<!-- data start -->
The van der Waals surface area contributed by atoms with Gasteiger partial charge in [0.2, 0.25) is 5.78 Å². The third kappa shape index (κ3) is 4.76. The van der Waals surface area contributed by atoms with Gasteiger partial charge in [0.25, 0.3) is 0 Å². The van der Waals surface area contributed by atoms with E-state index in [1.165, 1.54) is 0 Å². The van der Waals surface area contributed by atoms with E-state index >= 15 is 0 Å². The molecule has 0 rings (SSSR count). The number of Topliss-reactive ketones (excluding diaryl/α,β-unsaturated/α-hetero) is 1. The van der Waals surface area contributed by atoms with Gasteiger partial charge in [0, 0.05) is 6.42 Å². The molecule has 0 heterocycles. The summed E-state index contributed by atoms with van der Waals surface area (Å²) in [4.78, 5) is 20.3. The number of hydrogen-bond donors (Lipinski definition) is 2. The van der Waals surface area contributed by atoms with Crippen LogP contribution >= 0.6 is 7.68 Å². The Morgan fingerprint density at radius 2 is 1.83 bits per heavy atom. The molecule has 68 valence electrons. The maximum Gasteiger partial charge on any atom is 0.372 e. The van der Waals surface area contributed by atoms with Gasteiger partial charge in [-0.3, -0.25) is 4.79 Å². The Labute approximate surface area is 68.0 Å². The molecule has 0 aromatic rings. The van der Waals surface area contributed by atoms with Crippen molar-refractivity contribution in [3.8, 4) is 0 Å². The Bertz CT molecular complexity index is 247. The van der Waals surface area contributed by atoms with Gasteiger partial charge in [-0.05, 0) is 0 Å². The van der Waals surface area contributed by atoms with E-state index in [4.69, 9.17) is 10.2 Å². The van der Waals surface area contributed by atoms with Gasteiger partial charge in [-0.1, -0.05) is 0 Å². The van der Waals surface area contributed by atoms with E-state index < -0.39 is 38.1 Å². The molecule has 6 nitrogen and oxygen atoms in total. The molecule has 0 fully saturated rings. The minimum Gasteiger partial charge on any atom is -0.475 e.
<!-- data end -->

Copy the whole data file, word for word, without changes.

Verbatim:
The van der Waals surface area contributed by atoms with Gasteiger partial charge in [0.2, 0.25) is 5.78 Å². The third kappa shape index (κ3) is 4.76. The van der Waals surface area contributed by atoms with Gasteiger partial charge in [0.25, 0.3) is 0 Å². The van der Waals surface area contributed by atoms with E-state index in [1.165, 1.54) is 0 Å². The van der Waals surface area contributed by atoms with E-state index >= 15 is 0 Å². The molecule has 0 rings (SSSR count). The number of Topliss-reactive ketones (excluding diaryl/α,β-unsaturated/α-hetero) is 1. The van der Waals surface area contributed by atoms with Gasteiger partial charge in [0, 0.05) is 6.42 Å². The molecule has 0 heterocycles. The summed E-state index contributed by atoms with van der Waals surface area (Å²) in [4.78, 5) is 20.3. The number of hydrogen-bond donors (Lipinski definition) is 2. The van der Waals surface area contributed by atoms with Crippen LogP contribution >= 0.6 is 7.68 Å². The Morgan fingerprint density at radius 2 is 1.83 bits per heavy atom. The molecule has 68 valence electrons. The maximum Gasteiger partial charge on any atom is 0.372 e. The van der Waals surface area contributed by atoms with Gasteiger partial charge in [-0.3, -0.25) is 4.79 Å². The Labute approximate surface area is 68.0 Å². The molecule has 0 aromatic rings. The van der Waals surface area contributed by atoms with Crippen molar-refractivity contribution in [3.8, 4) is 0 Å². The Bertz CT molecular complexity index is 247. The van der Waals surface area contributed by atoms with Gasteiger partial charge in [-0.05, 0) is 0 Å². The van der Waals surface area contributed by atoms with E-state index in [4.69, 9.17) is 10.2 Å². The van der Waals surface area contributed by atoms with Gasteiger partial charge in [-0.1, -0.05) is 0 Å². The van der Waals surface area contributed by atoms with E-state index < -0.39 is 38.1 Å². The molecule has 6 nitrogen and oxygen atoms in total. The molecule has 0 fully saturated rings. The minimum Gasteiger partial charge on any atom is -0.475 e.